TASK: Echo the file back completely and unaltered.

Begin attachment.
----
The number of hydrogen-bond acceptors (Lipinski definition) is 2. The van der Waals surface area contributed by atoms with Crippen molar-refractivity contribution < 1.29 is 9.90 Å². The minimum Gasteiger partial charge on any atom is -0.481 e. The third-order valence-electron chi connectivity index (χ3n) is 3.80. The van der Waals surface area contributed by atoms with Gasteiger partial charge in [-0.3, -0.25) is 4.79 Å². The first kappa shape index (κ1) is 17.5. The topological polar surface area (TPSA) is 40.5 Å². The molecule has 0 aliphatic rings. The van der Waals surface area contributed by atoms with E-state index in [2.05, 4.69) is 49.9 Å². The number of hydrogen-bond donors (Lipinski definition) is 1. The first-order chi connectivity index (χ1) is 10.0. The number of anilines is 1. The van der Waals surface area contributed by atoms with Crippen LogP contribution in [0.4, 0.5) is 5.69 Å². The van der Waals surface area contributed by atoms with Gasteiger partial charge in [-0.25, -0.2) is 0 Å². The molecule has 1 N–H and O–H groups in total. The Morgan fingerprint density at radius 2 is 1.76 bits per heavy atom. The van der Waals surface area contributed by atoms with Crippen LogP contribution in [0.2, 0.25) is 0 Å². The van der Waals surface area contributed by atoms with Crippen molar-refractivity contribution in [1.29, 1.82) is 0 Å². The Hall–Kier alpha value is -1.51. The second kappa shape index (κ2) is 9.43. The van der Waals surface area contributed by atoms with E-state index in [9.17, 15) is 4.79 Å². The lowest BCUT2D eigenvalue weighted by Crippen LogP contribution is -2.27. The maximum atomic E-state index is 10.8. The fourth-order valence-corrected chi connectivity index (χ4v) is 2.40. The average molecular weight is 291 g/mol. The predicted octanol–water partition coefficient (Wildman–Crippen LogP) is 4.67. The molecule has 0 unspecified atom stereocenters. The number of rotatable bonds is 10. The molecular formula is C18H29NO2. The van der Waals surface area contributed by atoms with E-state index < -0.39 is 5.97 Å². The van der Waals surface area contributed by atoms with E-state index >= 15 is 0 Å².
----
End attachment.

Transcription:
The number of hydrogen-bond acceptors (Lipinski definition) is 2. The van der Waals surface area contributed by atoms with Crippen molar-refractivity contribution < 1.29 is 9.90 Å². The minimum Gasteiger partial charge on any atom is -0.481 e. The third-order valence-electron chi connectivity index (χ3n) is 3.80. The van der Waals surface area contributed by atoms with Gasteiger partial charge in [-0.3, -0.25) is 4.79 Å². The first kappa shape index (κ1) is 17.5. The topological polar surface area (TPSA) is 40.5 Å². The molecule has 0 aliphatic rings. The van der Waals surface area contributed by atoms with E-state index in [2.05, 4.69) is 49.9 Å². The number of hydrogen-bond donors (Lipinski definition) is 1. The first-order chi connectivity index (χ1) is 10.0. The number of anilines is 1. The van der Waals surface area contributed by atoms with Crippen LogP contribution in [0.4, 0.5) is 5.69 Å². The van der Waals surface area contributed by atoms with Gasteiger partial charge in [-0.25, -0.2) is 0 Å². The molecule has 1 N–H and O–H groups in total. The Morgan fingerprint density at radius 2 is 1.76 bits per heavy atom. The van der Waals surface area contributed by atoms with Crippen LogP contribution in [0.2, 0.25) is 0 Å². The van der Waals surface area contributed by atoms with Crippen molar-refractivity contribution in [1.29, 1.82) is 0 Å². The Hall–Kier alpha value is -1.51. The second kappa shape index (κ2) is 9.43. The van der Waals surface area contributed by atoms with E-state index in [9.17, 15) is 4.79 Å². The lowest BCUT2D eigenvalue weighted by Crippen LogP contribution is -2.27. The maximum atomic E-state index is 10.8. The fourth-order valence-corrected chi connectivity index (χ4v) is 2.40. The average molecular weight is 291 g/mol. The predicted octanol–water partition coefficient (Wildman–Crippen LogP) is 4.67. The molecule has 0 unspecified atom stereocenters. The number of rotatable bonds is 10. The molecular formula is C18H29NO2. The van der Waals surface area contributed by atoms with E-state index < -0.39 is 5.97 Å². The van der Waals surface area contributed by atoms with E-state index >= 15 is 0 Å².